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Marinus L. de Jager
Stellenbosch University
PollinatorPollinationEcologyMimicryBiology
18Publications
8H-index
207Citations
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Publications 19
Newest
#1Bruce Anderson (Stellenbosch University)H-Index: 18
#2Marinus L. de Jager (Stellenbosch University)H-Index: 8
Biological mimicry has served as a salient example of natural selection for over a century, providing us with a dazzling array of very different examples across many unrelated taxa. We provide a conceptual framework that brings together apparently disparate examples of mimicry in a single model for the purpose of comparing how natural selection affects models, mimics and signal receivers across different interactions. We first analyse how model-mimic resemblance likely affects the fitness of mod...
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#2Corneile MinnaarH-Index: 3
Last. Bruce AndersonH-Index: 18
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#1Corneile Minnaar (Stellenbosch University)H-Index: 3
#2Marinus L. de Jager (Stellenbosch University)H-Index: 8
Last. Bruce Anderson (Stellenbosch University)H-Index: 18
view all 3 authors...
2 CitationsSource
#1Marinus L. de Jager (Stellenbosch University)H-Index: 8
#2Bruce Anderson (Stellenbosch University)H-Index: 18
3 CitationsSource
#1Keanu Martin (Stellenbosch University)
#2Corneile Minnaar (Stellenbosch University)H-Index: 3
Last. Bruce Anderson (Stellenbosch University)H-Index: 18
view all 4 authors...
Blueberry plants require large quantities of pollen deposited on stigmas to produce commercial-quality fruit. Like many agricultural crops, the interaction between pollen-source variety and pollen-recipient variety can be a major determinant of fruit quality in blueberries. However, little information exists to guide growers in optimising fruit set and quality. Using five commonly grown blueberry varieties, I determined whether crossing between varieties (inter-varietal) increased fruit mass and...
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#1Keanu Martin (Stellenbosch University)
#2Bruce Anderson (Stellenbosch University)H-Index: 18
Last. Marinus L. de Jager (Stellenbosch University)H-Index: 8
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Animal-mediated pollination is an essential ecosystem service which over a third of the world9s agricultural crops depend on. Blueberry fruit production is highly dependent on pollinators and in their native range they are pollinated mostly by bumble bees (Bombus spp.). Demand for blueberries has increased in recent years due to their perceived health benefits. Consequently, blueberry cultivation has expanded well beyond their native range, including several regions where bumble bees are not pre...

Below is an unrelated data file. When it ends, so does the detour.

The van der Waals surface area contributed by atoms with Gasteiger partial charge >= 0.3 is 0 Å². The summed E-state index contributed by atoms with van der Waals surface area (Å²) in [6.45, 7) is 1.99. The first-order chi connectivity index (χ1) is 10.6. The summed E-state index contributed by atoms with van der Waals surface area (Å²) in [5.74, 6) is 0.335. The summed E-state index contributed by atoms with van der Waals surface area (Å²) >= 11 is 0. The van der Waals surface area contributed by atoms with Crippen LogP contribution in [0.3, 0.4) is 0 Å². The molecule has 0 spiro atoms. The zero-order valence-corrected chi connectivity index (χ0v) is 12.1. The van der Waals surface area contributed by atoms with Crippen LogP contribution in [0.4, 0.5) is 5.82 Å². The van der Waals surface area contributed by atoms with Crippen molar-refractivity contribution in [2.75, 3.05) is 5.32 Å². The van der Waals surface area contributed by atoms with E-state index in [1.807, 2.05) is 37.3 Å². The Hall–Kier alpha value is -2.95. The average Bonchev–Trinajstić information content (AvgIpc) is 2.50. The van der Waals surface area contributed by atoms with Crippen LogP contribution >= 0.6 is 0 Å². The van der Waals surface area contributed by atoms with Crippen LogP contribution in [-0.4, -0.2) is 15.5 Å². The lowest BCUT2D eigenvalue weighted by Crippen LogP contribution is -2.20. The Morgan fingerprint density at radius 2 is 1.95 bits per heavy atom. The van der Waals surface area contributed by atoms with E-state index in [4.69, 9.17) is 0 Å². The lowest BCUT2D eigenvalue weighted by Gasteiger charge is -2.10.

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#1Corneile Minnaar (Stellenbosch University)H-Index: 3
#2Bruce Anderson (Stellenbosch University)H-Index: 18
Last. Jeffrey D. Karron (UWM: University of Wisconsin–Milwaukee)H-Index: 24
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7 CitationsSource
#1Marinus L. de Jager (Stellenbosch University)H-Index: 8
#2Rodney Peakall (ANU: Australian National University)H-Index: 31
Background and Aims:Selection exerted by pollinators on flowers is predicted to occur along two distinct axes. While pollinator attraction to flowers is governed by pollinator preferences, pollen transfer efficiency is mediated by the mechanical fit of pollinators to flower morphology. Although pollinator attraction in sexually deceptive orchids is typically underpinned by floral odour, morphological traits are expected to play a vital role in mechanical fit during floral contact with pollinator...
7 CitationsSource
#1Marinus L. de Jager (Stellenbosch University)H-Index: 8
#2Edward Willis-Jones (University of Cambridge)H-Index: 1
Last. Beverley J. Glover (University of Cambridge)H-Index: 36
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Linear areas of contrasting floral colour, or “nectar guides”, are recognized to enhance pollinator attraction. Few studies, however, have investigated the role of other types of floral marking in pollinator behaviour. In this study, we explore the impact of petal spots and petal rings on bumblebee foraging dynamics. Using model flowers with discrete spot or bullseye ring patterns we investigate the responses of Bombus terrestris foragers towards rewarding and unrewarding flowers. We find that t...
11 CitationsSource
#1Marinus L. de Jager (Stellenbosch University)H-Index: 8
#2Allan G. Ellis (Stellenbosch University)H-Index: 18
Abstract The Greater Cape Floristic Region (GCFR) in South Africa has been extensively investigated for its phenomenal angiosperm diversity. A key emergent pattern is the occurrence of older plant lineages in the southern Fynbos biome and younger lineages in the northern Succulent Karoo biome. We know practically nothing, however, about the evolutionary history of the animals that pollinate this often highly-specialized flora. In this study, we explore the evolutionary history of an important GC...
1 CitationsSource
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